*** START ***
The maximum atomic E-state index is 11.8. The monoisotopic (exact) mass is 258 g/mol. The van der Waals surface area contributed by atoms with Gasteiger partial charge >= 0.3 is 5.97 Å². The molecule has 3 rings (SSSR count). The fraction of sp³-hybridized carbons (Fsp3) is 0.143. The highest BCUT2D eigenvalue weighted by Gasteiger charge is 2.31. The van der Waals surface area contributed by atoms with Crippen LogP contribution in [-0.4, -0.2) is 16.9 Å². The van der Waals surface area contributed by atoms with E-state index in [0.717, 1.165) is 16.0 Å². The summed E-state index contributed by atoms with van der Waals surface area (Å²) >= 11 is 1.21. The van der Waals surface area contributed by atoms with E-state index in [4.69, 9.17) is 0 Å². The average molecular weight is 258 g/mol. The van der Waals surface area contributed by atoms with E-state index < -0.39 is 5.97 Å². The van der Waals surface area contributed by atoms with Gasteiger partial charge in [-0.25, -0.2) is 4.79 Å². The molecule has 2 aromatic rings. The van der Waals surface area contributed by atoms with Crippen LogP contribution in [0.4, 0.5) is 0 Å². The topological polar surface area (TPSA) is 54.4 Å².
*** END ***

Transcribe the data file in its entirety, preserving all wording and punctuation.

The maximum atomic E-state index is 11.8. The monoisotopic (exact) mass is 258 g/mol. The van der Waals surface area contributed by atoms with Gasteiger partial charge >= 0.3 is 5.97 Å². The molecule has 3 rings (SSSR count). The fraction of sp³-hybridized carbons (Fsp3) is 0.143. The highest BCUT2D eigenvalue weighted by Gasteiger charge is 2.31. The van der Waals surface area contributed by atoms with Crippen LogP contribution in [-0.4, -0.2) is 16.9 Å². The van der Waals surface area contributed by atoms with E-state index in [0.717, 1.165) is 16.0 Å². The summed E-state index contributed by atoms with van der Waals surface area (Å²) >= 11 is 1.21. The van der Waals surface area contributed by atoms with E-state index in [4.69, 9.17) is 0 Å². The average molecular weight is 258 g/mol. The van der Waals surface area contributed by atoms with E-state index < -0.39 is 5.97 Å². The van der Waals surface area contributed by atoms with Gasteiger partial charge in [-0.25, -0.2) is 4.79 Å². The molecule has 2 aromatic rings. The van der Waals surface area contributed by atoms with Crippen LogP contribution in [0.4, 0.5) is 0 Å². The topological polar surface area (TPSA) is 54.4 Å².